muse-copy-184x300It’s always exciting when one art form inspires the creation of another.  Four years ago, author and journalist James Strecker attended an HPO performance and penned this ode to Brahms’ dramatic First Symphony.  We are honoured that he would choose his experience at our orchestral concert as fodder for this poignant and touching poem.  Enjoy it in its entirety below.

“We shall live again in the sanctity of love, for Brahms has been the voice of creation.” 
-James Strecker

 

THE HAMILTON PHILHARMONIC PERFORM BRAHMS OPUS 68
        to the HPO 

The beginning sounds the heartbeat of destiny.

The players are now doubly become
the mouthpiece of a mountain
and the echo of one love yearning.

Fate allows no denial and speaks the endless
crags of destiny, but who reflects the eternal sky
and dances, heel and heel,
upon each star that sits heavenly?

It is man the maker who gilds
his courage with despair; he thus speaks love
for these players, compelled and impassioned
as they are, into sound.

A maestro’s hand gives purpose to the players’
will and ordains the shaping of resonance
and bends each voice into meaning
for one and many solitudes.

Now music, like a sage, considers the fate
that is given to a life; it confirms the hue of love
that is also a wound, accepts the gentle
heart’s resolution that itself knows only to be
answered and not to ask again what cannot be.

Who shall concede a love that masks the world
and gives resolute peace that too is destiny?
For love gives nothing in answer but love itself.

What should be love is sadness,
what should be love is denied and so music speaks,
wanders in hope, steps back,
and becomes more resolution.

Let us imagine colour then,
not grey of sorrow, but blue that cannot be sky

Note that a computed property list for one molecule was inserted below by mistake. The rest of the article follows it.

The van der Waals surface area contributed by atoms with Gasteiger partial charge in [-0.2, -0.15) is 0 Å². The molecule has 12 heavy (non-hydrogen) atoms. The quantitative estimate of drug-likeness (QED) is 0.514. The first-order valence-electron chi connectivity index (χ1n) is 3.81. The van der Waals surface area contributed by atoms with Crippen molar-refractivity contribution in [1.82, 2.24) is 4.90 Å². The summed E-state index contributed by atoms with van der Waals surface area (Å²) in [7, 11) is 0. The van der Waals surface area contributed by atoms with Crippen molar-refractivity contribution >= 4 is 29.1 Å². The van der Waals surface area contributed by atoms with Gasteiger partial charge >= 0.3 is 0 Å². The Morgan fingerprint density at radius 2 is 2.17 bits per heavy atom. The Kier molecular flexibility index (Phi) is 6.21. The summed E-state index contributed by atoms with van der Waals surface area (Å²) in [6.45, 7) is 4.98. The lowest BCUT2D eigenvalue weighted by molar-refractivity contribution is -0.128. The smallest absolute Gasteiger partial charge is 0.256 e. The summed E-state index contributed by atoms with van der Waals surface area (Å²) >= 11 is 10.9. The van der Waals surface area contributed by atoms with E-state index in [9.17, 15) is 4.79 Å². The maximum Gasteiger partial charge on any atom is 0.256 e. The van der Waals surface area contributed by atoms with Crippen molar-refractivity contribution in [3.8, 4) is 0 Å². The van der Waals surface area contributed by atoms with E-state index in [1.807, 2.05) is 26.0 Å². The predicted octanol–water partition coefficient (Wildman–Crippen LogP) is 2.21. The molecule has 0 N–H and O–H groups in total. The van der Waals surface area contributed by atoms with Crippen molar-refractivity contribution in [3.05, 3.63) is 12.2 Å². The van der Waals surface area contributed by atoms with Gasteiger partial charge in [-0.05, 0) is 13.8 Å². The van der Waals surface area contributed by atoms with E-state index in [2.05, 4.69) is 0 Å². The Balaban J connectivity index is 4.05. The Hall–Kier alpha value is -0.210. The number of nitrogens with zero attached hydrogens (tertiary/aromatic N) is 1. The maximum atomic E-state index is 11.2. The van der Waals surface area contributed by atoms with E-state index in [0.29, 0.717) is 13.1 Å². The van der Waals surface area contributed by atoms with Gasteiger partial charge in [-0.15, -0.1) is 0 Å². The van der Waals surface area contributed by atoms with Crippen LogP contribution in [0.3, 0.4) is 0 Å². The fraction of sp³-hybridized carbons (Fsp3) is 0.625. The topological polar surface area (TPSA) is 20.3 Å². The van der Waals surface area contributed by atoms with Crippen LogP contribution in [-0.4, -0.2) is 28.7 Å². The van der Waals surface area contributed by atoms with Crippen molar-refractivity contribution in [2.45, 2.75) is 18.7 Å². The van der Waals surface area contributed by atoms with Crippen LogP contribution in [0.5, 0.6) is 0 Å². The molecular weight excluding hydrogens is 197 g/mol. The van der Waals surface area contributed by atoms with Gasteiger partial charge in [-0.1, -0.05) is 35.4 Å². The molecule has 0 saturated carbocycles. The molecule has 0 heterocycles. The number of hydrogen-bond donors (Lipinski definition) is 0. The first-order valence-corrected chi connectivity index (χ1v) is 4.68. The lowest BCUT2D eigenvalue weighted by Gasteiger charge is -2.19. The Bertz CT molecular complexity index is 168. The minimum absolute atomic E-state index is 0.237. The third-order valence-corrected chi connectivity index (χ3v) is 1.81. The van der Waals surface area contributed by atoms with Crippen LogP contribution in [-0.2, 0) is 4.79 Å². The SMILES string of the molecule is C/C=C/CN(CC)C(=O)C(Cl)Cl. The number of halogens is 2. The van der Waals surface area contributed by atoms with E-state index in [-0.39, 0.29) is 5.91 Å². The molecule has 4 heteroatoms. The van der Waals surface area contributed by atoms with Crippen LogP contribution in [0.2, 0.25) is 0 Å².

or green that knows not grass nor leaf,
or any hue that is man unfulfilled in love.

As if to descend and find their way, the players,
like mind in sonority, mindful of spirit carved
with hesitation, hear horn that summons order.
One hand for all spirits shapes a hymn-like
tranquility that denies not wisdom nor sorrow.

So imagine each one in his voice transformed and
made new. Or is each one anonymous in blessing
he or she gives, unknown to the wonder they do,
a part that knows no other part of unison sound.

Or is he who leads the players now transformed?
Does he find himself now a clarity of means
in prayer to beauty that Brahms provided,
for new life again, some lifetimes ago?

Who would not be inspired and incarnate
of hope that almost knows the world we live?

Should we not give voice in our hearts
to the hope we are also fated to sing, as we,
unknown to ourselves in pain and wonder,
give witness to this wounded declaration of love?
We shall live again in the sanctity of love,
for Brahms has been the voice of creation.

What more can music of destiny ask of him?

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